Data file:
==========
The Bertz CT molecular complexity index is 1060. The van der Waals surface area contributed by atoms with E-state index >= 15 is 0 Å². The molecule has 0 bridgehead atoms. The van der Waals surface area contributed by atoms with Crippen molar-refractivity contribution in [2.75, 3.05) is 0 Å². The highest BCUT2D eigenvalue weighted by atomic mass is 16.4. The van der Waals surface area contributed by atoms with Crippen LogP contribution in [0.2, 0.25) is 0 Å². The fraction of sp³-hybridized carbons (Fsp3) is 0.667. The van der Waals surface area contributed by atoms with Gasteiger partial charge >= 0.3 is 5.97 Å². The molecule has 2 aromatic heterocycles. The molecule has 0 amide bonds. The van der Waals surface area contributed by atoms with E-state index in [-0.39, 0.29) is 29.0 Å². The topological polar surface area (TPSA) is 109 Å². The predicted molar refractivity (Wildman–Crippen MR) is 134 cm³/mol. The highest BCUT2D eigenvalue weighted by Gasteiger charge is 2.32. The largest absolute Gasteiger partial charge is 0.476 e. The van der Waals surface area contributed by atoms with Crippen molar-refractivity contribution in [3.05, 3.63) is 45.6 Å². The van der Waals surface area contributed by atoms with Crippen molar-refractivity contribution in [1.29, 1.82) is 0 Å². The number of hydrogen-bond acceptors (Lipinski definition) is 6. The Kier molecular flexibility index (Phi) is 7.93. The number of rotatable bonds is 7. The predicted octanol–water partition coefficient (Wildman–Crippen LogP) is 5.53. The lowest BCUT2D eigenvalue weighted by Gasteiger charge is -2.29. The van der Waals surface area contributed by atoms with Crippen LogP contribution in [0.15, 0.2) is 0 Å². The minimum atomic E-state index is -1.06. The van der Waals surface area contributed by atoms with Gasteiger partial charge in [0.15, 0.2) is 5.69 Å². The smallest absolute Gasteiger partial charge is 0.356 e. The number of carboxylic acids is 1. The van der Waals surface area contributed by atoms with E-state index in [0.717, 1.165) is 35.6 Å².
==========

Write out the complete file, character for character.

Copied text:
The Bertz CT molecular complexity index is 1060. The van der Waals surface area contributed by atoms with E-state index >= 15 is 0 Å². The molecule has 0 bridgehead atoms. The van der Waals surface area contributed by atoms with Crippen molar-refractivity contribution in [2.75, 3.05) is 0 Å². The highest BCUT2D eigenvalue weighted by atomic mass is 16.4. The van der Waals surface area contributed by atoms with Crippen LogP contribution in [0.2, 0.25) is 0 Å². The fraction of sp³-hybridized carbons (Fsp3) is 0.667. The van der Waals surface area contributed by atoms with Gasteiger partial charge >= 0.3 is 5.97 Å². The molecule has 2 aromatic heterocycles. The molecule has 0 amide bonds. The van der Waals surface area contributed by atoms with E-state index in [-0.39, 0.29) is 29.0 Å². The topological polar surface area (TPSA) is 109 Å². The predicted molar refractivity (Wildman–Crippen MR) is 134 cm³/mol. The highest BCUT2D eigenvalue weighted by Gasteiger charge is 2.32. The largest absolute Gasteiger partial charge is 0.476 e. The van der Waals surface area contributed by atoms with Crippen molar-refractivity contribution in [3.05, 3.63) is 45.6 Å². The van der Waals surface area contributed by atoms with Crippen molar-refractivity contribution in [1.29, 1.82) is 0 Å². The number of hydrogen-bond acceptors (Lipinski definition) is 6. The Kier molecular flexibility index (Phi) is 7.93. The number of rotatable bonds is 7. The predicted octanol–water partition coefficient (Wildman–Crippen LogP) is 5.53. The lowest BCUT2D eigenvalue weighted by Gasteiger charge is -2.29. The van der Waals surface area contributed by atoms with Crippen LogP contribution in [0.15, 0.2) is 0 Å². The minimum atomic E-state index is -1.06. The van der Waals surface area contributed by atoms with Gasteiger partial charge in [0.15, 0.2) is 5.69 Å². The smallest absolute Gasteiger partial charge is 0.356 e. The number of carboxylic acids is 1. The van der Waals surface area contributed by atoms with E-state index in [0.717, 1.165) is 35.6 Å².